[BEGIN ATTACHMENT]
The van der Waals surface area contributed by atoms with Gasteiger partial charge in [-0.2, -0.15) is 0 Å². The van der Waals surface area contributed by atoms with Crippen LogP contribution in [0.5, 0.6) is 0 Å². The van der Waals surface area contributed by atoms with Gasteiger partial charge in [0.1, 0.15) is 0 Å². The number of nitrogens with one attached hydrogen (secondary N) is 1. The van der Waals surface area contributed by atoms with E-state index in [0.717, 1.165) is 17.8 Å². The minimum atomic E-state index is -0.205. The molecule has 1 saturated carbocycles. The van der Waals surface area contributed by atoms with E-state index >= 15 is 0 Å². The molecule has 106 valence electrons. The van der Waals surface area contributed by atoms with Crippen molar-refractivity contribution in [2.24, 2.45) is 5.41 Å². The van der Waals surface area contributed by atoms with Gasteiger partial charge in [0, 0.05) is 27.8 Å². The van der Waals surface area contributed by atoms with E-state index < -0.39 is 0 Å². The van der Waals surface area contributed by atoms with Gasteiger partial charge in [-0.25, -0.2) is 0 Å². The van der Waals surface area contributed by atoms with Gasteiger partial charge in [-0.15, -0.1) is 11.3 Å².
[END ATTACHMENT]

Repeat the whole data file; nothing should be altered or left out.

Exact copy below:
The van der Waals surface area contributed by atoms with Gasteiger partial charge in [-0.2, -0.15) is 0 Å². The van der Waals surface area contributed by atoms with Crippen LogP contribution in [0.5, 0.6) is 0 Å². The van der Waals surface area contributed by atoms with Gasteiger partial charge in [0.1, 0.15) is 0 Å². The number of nitrogens with one attached hydrogen (secondary N) is 1. The van der Waals surface area contributed by atoms with E-state index in [0.717, 1.165) is 17.8 Å². The minimum atomic E-state index is -0.205. The molecule has 1 saturated carbocycles. The van der Waals surface area contributed by atoms with E-state index >= 15 is 0 Å². The molecule has 106 valence electrons. The van der Waals surface area contributed by atoms with Crippen molar-refractivity contribution in [2.24, 2.45) is 5.41 Å². The van der Waals surface area contributed by atoms with Gasteiger partial charge in [0, 0.05) is 27.8 Å². The van der Waals surface area contributed by atoms with E-state index < -0.39 is 0 Å². The van der Waals surface area contributed by atoms with Gasteiger partial charge in [-0.25, -0.2) is 0 Å². The van der Waals surface area contributed by atoms with Gasteiger partial charge in [-0.15, -0.1) is 11.3 Å².